Keyword: Emotions; Vision
Link ID: 26300 - Posted: 06.05.2019

By Susana Martinez-Conde and Stephen L. Macknik The man and the woman sat down, facing each other in the dimly illuminated room. This was the first time the two young people had met, though they were about to become intensely familiar with each other—in an unusual sort of way. The researcher informed them that the purpose of the study was to understand “the perception of the face of another person.” The two participants were to gaze at each other’s eyes for 10 minutes straight, while maintaining a neutral facial expression, and pay attention to their partner’s face. After giving these instructions, the researcher stepped back and sat on one side of the room, away from the participants’ lines of sight. The two volunteers settled in their seats and locked eyes—feeling a little awkward at first, but suppressing uncomfortable smiles to comply with the scientist’s directions. Ten minutes had seemed like a long stretch to look deeply into the eyes of a stranger, but time started to lose its meaning after a while. Sometimes, the young couple felt as if they were looking at things from outside their own bodies. Other times, it seemed as if each moment contained a lifetime. Throughout their close encounter, each member of the duo experienced their partner’s face as everchanging. Human features became animal traits, transmogrifying into grotesqueries. There were eyeless faces, and faces with too many eyes. The semblances of dead relatives materialized. Monstrosities abounded. The bizarre perceptual phenomena that the pair witnessed were manifestations of the “strange face illusion,” first described by the psychologist Giovanni Caputo of the University of Urbino, Italy. Urbino’s original study, published in 2010, reported a new type of illusion, experienced by people looking at themselves in the mirror in low light conditions. © 2019 Scientific American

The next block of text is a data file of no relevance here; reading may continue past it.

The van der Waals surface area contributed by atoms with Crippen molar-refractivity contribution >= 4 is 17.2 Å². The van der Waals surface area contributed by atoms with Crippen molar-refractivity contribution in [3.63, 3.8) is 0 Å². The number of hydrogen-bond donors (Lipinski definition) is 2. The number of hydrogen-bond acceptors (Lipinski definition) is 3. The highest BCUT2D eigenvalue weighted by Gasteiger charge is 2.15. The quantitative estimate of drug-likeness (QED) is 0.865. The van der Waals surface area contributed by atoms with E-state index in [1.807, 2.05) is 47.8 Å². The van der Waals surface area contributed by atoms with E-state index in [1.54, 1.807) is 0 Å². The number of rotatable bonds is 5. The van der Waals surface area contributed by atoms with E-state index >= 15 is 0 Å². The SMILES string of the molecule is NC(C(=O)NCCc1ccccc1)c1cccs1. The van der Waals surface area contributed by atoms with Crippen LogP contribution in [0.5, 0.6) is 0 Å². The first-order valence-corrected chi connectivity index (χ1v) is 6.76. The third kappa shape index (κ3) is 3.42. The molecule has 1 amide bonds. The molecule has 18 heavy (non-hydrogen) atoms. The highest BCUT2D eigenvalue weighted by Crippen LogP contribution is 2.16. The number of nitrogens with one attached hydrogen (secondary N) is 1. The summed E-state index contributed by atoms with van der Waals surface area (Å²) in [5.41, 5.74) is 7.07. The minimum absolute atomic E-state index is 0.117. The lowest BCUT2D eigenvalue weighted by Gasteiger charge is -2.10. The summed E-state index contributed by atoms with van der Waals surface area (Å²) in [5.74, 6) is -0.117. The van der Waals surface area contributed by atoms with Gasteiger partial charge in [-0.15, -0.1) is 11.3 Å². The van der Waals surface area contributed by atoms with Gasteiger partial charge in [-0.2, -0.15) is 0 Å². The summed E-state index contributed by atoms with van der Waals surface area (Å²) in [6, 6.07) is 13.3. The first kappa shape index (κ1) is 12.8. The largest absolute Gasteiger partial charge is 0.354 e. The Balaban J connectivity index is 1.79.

Keyword: Attention; Vision
Link ID: 26230 - Posted: 05.14.2019